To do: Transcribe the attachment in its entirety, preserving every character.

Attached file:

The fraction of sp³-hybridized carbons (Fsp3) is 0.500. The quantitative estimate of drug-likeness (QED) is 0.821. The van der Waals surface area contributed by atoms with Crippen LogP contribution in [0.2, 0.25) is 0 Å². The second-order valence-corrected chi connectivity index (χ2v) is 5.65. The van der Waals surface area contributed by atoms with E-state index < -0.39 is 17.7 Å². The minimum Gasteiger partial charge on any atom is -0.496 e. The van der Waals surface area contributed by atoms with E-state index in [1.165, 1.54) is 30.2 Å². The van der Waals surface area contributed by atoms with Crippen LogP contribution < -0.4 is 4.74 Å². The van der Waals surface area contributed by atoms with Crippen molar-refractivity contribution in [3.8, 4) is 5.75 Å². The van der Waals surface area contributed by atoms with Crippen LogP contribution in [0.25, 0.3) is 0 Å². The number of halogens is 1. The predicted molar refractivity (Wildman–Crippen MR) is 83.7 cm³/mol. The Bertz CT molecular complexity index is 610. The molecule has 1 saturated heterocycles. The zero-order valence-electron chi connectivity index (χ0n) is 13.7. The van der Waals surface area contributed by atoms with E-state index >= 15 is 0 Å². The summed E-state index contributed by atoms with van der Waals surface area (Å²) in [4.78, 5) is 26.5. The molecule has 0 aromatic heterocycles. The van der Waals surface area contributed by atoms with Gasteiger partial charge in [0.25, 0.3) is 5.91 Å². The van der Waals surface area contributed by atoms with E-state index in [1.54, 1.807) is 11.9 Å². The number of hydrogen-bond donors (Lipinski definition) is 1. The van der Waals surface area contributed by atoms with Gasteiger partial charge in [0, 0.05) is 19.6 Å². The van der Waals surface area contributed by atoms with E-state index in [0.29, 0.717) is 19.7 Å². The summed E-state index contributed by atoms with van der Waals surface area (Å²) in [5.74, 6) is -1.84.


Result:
The fraction of sp³-hybridized carbons (Fsp3) is 0.500. The quantitative estimate of drug-likeness (QED) is 0.821. The van der Waals surface area contributed by atoms with Crippen LogP contribution in [0.2, 0.25) is 0 Å². The second-order valence-corrected chi connectivity index (χ2v) is 5.65. The van der Waals surface area contributed by atoms with E-state index < -0.39 is 17.7 Å². The minimum Gasteiger partial charge on any atom is -0.496 e. The van der Waals surface area contributed by atoms with E-state index in [1.165, 1.54) is 30.2 Å². The van der Waals surface area contributed by atoms with Crippen LogP contribution < -0.4 is 4.74 Å². The van der Waals surface area contributed by atoms with Crippen molar-refractivity contribution in [3.8, 4) is 5.75 Å². The van der Waals surface area contributed by atoms with Crippen LogP contribution in [0.25, 0.3) is 0 Å². The number of halogens is 1. The predicted molar refractivity (Wildman–Crippen MR) is 83.7 cm³/mol. The Bertz CT molecular complexity index is 610. The molecule has 1 saturated heterocycles. The zero-order valence-electron chi connectivity index (χ0n) is 13.7. The van der Waals surface area contributed by atoms with E-state index >= 15 is 0 Å². The summed E-state index contributed by atoms with van der Waals surface area (Å²) in [4.78, 5) is 26.5. The molecule has 0 aromatic heterocycles. The van der Waals surface area contributed by atoms with Gasteiger partial charge in [0.25, 0.3) is 5.91 Å². The van der Waals surface area contributed by atoms with E-state index in [1.54, 1.807) is 11.9 Å². The number of hydrogen-bond donors (Lipinski definition) is 1. The van der Waals surface area contributed by atoms with Gasteiger partial charge in [0, 0.05) is 19.6 Å². The van der Waals surface area contributed by atoms with E-state index in [0.29, 0.717) is 19.7 Å². The summed E-state index contributed by atoms with van der Waals surface area (Å²) in [5.74, 6) is -1.84.